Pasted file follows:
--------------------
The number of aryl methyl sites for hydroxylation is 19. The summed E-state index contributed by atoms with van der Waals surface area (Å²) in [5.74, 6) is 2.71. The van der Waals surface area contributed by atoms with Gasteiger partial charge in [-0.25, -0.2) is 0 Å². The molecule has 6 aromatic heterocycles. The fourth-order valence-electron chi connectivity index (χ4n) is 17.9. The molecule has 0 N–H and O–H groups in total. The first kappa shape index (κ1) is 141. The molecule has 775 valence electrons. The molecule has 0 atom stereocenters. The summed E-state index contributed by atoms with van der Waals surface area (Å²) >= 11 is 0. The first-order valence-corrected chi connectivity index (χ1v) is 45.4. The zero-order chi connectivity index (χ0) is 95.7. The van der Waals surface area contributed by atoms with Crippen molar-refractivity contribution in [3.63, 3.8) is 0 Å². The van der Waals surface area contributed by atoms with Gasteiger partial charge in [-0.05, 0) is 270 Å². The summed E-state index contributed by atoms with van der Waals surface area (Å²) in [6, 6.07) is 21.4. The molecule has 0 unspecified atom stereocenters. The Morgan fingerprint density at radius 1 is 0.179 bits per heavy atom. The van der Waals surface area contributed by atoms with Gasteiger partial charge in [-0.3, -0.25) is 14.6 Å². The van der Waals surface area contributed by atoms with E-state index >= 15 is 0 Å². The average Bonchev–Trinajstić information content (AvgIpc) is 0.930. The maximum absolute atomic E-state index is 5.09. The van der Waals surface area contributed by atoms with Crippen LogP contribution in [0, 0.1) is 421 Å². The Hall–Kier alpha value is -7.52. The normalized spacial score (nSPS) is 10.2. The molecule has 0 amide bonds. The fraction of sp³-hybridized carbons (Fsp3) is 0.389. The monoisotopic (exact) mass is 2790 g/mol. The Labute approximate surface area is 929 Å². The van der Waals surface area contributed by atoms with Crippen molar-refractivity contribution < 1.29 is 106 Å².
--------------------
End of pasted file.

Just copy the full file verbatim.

The number of aryl methyl sites for hydroxylation is 19. The summed E-state index contributed by atoms with van der Waals surface area (Å²) in [5.74, 6) is 2.71. The van der Waals surface area contributed by atoms with Gasteiger partial charge in [-0.25, -0.2) is 0 Å². The molecule has 6 aromatic heterocycles. The fourth-order valence-electron chi connectivity index (χ4n) is 17.9. The molecule has 0 N–H and O–H groups in total. The first kappa shape index (κ1) is 141. The molecule has 775 valence electrons. The molecule has 0 atom stereocenters. The summed E-state index contributed by atoms with van der Waals surface area (Å²) >= 11 is 0. The first-order valence-corrected chi connectivity index (χ1v) is 45.4. The zero-order chi connectivity index (χ0) is 95.7. The van der Waals surface area contributed by atoms with Crippen molar-refractivity contribution in [3.63, 3.8) is 0 Å². The van der Waals surface area contributed by atoms with Gasteiger partial charge in [-0.05, 0) is 270 Å². The summed E-state index contributed by atoms with van der Waals surface area (Å²) in [6, 6.07) is 21.4. The molecule has 0 unspecified atom stereocenters. The Morgan fingerprint density at radius 1 is 0.179 bits per heavy atom. The van der Waals surface area contributed by atoms with Gasteiger partial charge in [-0.3, -0.25) is 14.6 Å². The van der Waals surface area contributed by atoms with E-state index >= 15 is 0 Å². The average Bonchev–Trinajstić information content (AvgIpc) is 0.930. The maximum absolute atomic E-state index is 5.09. The van der Waals surface area contributed by atoms with Crippen LogP contribution in [0, 0.1) is 421 Å². The Hall–Kier alpha value is -7.52. The normalized spacial score (nSPS) is 10.2. The molecule has 0 amide bonds. The fraction of sp³-hybridized carbons (Fsp3) is 0.389. The monoisotopic (exact) mass is 2790 g/mol. The Labute approximate surface area is 929 Å². The van der Waals surface area contributed by atoms with Crippen molar-refractivity contribution < 1.29 is 106 Å².